CEDARVILLE, Ohio (WDTN) — Governor Mike DeWine provided an update on the state’s next phase of vaccinations, which is scheduled to begin Jan. 19 and includes the elderly and adults working for K – 12 schools.
Phase 1B will begin Tuesday, Jan. 19, and will be available to people who are 80 years of age or older. DeWine said that this group, outside of long-term care facilities, make up about 420,000 people. The state expects to receive 100,000 doses that first week.
“Those receiving vaccines will receive them from physicians, local health departments, hospitals, federally-qualified health centers, in-home health service providers, as well as some retail pharmacies,” DeWine said.
The Department of Health has around 1,700 providers already registered to distribute vaccinations and is working to add more.
DeWine said that Monday, Jan. 18, the state will hold a webinar for registered providers that outlines expectations and gives instructions for distribution. Tuesday, Jan. 19, those who have been selected to deliver vaccinations will be notified and will receive information about their doses.
Emergency Management Agencies are being asked to hold press conferences on either Wednesday, Jan. 20, or Thursday, Jan. 21, to announce where the vaccinations will be available in their counties and how to get them.
“On Jan. 25, we anticipate vaccinations will open up to those 75 years old and older. The following week it will open to people 70 and older, and on Feb. 8, the vaccinations will be available to those 65 and older,” DeWine said.
The governor stressed that when a new age range opens, it doesn’t mean that vaccinations are complete for the previous age range. He believes it will take a number of weeks to distribute all of the vaccine. Health leaders say the logistics of the staged vaccination rollout plan makes sense.
“The staging comes into play because there’s a limited amount of vaccine available,” said PIO Dayton & Montgomery County Public Health Dan Suffoletto. “Unfortunately, not everyone who wants it can get it right away, so he’s taking a staging approach to make sure that the most vulnerable are reached as quickly as possible and then rolling it out slowly as more vaccines become available.”
Then, in the week of Jan. 25, vaccinations will be available to those with severe congenital, developmental or early-onset medical disorders. The state will provide more information about this in the near future.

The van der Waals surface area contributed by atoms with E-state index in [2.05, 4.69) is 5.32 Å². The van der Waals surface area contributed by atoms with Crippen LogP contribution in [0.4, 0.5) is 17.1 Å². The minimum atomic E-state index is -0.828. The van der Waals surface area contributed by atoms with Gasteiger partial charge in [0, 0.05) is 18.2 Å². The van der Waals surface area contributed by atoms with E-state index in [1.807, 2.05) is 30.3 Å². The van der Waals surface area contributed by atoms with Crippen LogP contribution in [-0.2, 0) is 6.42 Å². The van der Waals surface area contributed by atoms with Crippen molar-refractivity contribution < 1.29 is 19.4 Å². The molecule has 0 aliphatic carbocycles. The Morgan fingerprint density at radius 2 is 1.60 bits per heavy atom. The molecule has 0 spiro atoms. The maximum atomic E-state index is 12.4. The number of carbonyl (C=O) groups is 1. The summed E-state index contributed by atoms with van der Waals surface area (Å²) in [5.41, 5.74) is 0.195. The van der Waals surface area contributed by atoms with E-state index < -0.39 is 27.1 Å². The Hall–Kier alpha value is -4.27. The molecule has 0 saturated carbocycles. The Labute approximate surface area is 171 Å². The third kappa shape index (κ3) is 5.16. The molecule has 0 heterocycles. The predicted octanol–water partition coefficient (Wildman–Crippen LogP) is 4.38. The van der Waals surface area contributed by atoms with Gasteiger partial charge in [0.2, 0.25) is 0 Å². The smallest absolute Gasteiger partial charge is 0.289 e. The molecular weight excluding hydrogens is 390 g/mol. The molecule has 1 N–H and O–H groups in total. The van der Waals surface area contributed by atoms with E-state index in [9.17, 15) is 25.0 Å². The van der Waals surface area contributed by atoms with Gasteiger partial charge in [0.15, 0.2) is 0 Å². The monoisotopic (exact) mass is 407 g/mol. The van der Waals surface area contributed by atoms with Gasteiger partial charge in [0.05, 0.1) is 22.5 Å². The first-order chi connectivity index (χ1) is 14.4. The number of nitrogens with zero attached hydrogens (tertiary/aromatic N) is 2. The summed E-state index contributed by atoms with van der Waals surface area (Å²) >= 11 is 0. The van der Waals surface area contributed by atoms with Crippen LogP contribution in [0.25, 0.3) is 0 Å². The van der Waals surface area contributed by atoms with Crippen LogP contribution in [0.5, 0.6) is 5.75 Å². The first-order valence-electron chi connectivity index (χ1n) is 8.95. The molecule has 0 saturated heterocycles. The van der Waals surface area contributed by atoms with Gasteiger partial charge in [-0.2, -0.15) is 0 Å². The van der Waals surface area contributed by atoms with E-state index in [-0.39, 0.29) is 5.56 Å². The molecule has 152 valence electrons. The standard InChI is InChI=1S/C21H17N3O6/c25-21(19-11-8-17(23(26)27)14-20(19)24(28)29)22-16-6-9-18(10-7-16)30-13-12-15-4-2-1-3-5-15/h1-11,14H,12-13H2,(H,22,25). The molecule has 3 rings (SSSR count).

The last group in Phase 1B is school personnel, who can expect to start the vaccination process Feb. 1 — with one condition — the district must agree to return to full in-person or hybrid learning by March 1. Chief Medical Officer at Miami Valley Hospital Dr. Roberto Colon says data shows school systems don’t seem to be a “petri-dish” for the coronavirus and trusts that it can be a safe environment as long as CDC guidelines are followed.
“The number of transmissions from one person to another in a school is incredibly small,” said Dr. Colon. “As we look at that and hear teachers are concerned about going back, I understand their concerns but in reality the evidence even from our own state has shown that it’s not as risky as suspected.”
Superintendents should receive forms that need to be signed, agreeing to the terms set forth by the state in order to receive the vaccine. The state also plans to ask schools for the number of staff they believe will choose to get vaccinated.
Across the board, health leaders are asking the public to exercise patients when it comes to moving into the 1B group.
“I know everyone is excited and has a lot of questions, but please have a moment of patience as we get that information from the state that allows us to be able to fully communicate our plan and get it out to everybody,” said Dr. Colon.
On Thursday, Governor DeWine says they will launch an online tool on http://coronavirus.ohio.gov where individuals will be able to see who is distributing vaccinations in their counties to what eligible group.